Category Archives: Community Activism

Panda Diplomacy – Bears on Loan?

Famous, fluffy, and adorable, panda bears are one of the most recognized animals. Due to hunting and habitat loss, panda numbers declined into the late 20th century, but conservation efforts have pulled the population back up to approximately 2,000 living in the wild and near 250 in captivity. Giant pandas are native to China, and what’s more, the Chinese government owns all of them, whether they live there or not.

Over spring break, I went to the Smithsonian National Zoo in Washington, D.C. and the last animal my friends and I got to see was a giant panda. This panda could have been Mei Xiang or Tian Tian, a female and male respectively, both born in a Chinese research center but on loan to the United States. These pandas belong to the Chinese government who leased them to the National Zoo in a ten-year, $10 million agreement. In other words, one million dollars per year per panda. This may sound bad. Did the Chinese just cash out by renting two members of an endangered species to another country? Say it isn’t so.

It isn’t so. By law, the Chinese government must funnel half of the lease money to panda conservation and research. Furthermore, the envoy of pandas to other countries is no new concept. China’s use of pandas as diplomatic gifts* to other countries is a tradition found as far back as the Tang Dynasty (618-907A.D.). Hence the term “panda diplomacy”. It was revived in the 1950s and continues through today, but not always with the price tag attached. Before Mei Xiang and Tian Tian, two pandas were gifted to the United States after former President Richard Nixon’s visit to China in 1972, and they were donated to the National Zoo. The black-and-white bears were incredibly popular and viewed as more than balls of fur; these bears were political symbols of peaceful diplomatic relations between giver and receiver. In 1984, China changed its policy on panda diplomacy. There would be no giving of pandas. Rather, the Chinese government would loan a panda to another country on a ten- year lease with fees up to $1,000,000 a year, under the provision that any cub born during the loan period is the property of China. This explains why the son of Mei Xiang and Tian Tian, born in 2005, was sent “back” to China in early 2010.

Attitudes surrounding panda diplomacy are not always positive. In 2005, after a Taiwanese party leader visited China, two pandas were offered as a gift to the people of Taiwan. Although a popular idea with the Taiwanese public, one of the political parties disapproved because of the ongoing conflict about Taiwan being a part of China. Back to political symbols, the pandas would represent China trying to acquire Taiwan. Also, the trade agreement was disputed as a domestic transfer (i.e. China was sending the pandas to another part of China) or a country-to-country transfer. A change in Taiwanese leadership in 2008 led to the pandas being accepted into Taiwan.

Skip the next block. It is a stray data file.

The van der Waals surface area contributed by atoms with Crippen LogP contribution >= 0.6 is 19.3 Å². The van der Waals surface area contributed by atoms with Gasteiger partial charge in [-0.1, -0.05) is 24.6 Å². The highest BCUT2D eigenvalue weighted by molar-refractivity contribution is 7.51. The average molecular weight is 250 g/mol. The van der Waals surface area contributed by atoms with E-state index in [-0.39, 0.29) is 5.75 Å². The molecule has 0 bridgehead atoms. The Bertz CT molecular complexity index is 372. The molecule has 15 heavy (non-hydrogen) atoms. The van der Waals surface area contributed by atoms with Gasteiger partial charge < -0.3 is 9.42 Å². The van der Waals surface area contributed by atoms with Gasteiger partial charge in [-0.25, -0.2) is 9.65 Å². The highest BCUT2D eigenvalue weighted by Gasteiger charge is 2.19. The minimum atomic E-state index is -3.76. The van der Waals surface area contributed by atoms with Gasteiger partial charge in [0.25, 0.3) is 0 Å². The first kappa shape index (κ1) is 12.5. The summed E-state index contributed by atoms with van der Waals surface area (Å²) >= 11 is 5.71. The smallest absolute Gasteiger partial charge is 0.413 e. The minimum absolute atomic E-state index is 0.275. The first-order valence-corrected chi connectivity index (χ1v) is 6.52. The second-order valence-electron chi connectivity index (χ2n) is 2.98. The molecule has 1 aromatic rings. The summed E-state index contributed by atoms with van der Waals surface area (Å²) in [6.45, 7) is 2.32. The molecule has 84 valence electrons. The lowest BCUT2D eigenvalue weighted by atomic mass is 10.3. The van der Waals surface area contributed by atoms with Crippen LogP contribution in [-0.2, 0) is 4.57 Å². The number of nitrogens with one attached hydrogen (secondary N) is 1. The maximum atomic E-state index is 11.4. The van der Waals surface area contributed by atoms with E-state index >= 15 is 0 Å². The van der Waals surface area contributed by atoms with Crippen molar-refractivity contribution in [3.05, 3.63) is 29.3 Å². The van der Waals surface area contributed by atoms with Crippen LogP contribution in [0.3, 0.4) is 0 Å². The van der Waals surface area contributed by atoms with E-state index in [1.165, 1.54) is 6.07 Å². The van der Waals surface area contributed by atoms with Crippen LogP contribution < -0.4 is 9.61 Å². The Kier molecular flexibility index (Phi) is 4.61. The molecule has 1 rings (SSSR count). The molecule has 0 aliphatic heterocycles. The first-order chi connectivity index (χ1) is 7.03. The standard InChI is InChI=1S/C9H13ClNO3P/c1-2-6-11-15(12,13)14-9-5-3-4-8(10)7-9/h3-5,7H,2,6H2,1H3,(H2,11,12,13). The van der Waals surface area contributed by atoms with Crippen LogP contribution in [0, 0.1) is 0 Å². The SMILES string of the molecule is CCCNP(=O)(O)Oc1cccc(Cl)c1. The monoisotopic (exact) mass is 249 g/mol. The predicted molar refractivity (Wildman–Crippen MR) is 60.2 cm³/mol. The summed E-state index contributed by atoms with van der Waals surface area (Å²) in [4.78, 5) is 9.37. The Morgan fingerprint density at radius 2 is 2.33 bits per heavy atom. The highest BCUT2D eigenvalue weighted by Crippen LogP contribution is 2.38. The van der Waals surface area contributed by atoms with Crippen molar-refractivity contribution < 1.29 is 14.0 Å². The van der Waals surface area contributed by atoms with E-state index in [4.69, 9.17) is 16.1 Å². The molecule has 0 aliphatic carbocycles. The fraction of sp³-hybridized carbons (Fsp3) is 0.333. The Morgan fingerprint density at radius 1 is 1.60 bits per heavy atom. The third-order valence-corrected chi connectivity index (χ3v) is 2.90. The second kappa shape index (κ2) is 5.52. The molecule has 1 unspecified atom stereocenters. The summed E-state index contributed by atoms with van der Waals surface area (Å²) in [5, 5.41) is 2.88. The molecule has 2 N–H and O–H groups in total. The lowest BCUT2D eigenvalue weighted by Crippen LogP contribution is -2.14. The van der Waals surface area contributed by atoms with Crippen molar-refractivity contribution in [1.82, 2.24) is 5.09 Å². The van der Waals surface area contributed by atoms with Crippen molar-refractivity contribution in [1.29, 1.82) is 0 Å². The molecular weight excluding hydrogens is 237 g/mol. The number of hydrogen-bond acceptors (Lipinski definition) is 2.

Diplomatic gifts. Political symbols. Revenue makers. Conservation funders. Research subjects. Wrapped into a furry package, these pandas play a lot of roles, but how are they impacted? What does it mean for the giant panda to be made into something leased and transferred and legally disputed? Panda diplomacy is certainly a political phenomenon, but what does it mean for conservation? The two pandas gifted to the U.S. in 1972 and donated to the National Zoo were taken from the wild, and forceful captures like this should not occur. Zoos should house animals for rehabilitation or conservation purposes. Examples are animals who cannot live in their natural habitat, whether that be because they are injured, refugees from a damaged area, or born into captivity without the means to survive in the wild.** The Chinese government should never have captured them, but there is fault in the United States and the National Zoo graciously accepting them. However, nowadays, pandas involved in acts of panda diplomacy are almost all born into captivity, whether in a zoo or conservation center or research facility. As long as the receiving party has the facilities, money, and utilities to properly and humanely care for the pandas, the pandas are typically taking a ten-year vacation from one home in captivity for another. It is also important to remember that pandas are rare, and therefore valuable. Sticking a price tag on animals like these may seem demoralizing, but wouldn’t it be equally bad if these endangered animals were given out for free? Furthermore, much of the revenue cycles back into efforts to help giant pandas. As aforementioned, the Chinese government must send at least half of the money from leasing profits to research and conservation groups. By China leasing pandas to other countries, and other countries paying to receive them, the panda conservation movement is given fuel to research and restore this species in the wild. Panda diplomacy has its flaws and dark moments, but overall, who is losing out? When I was gawking at that adorable bear at the National Zoo, it certainly wasn’t me.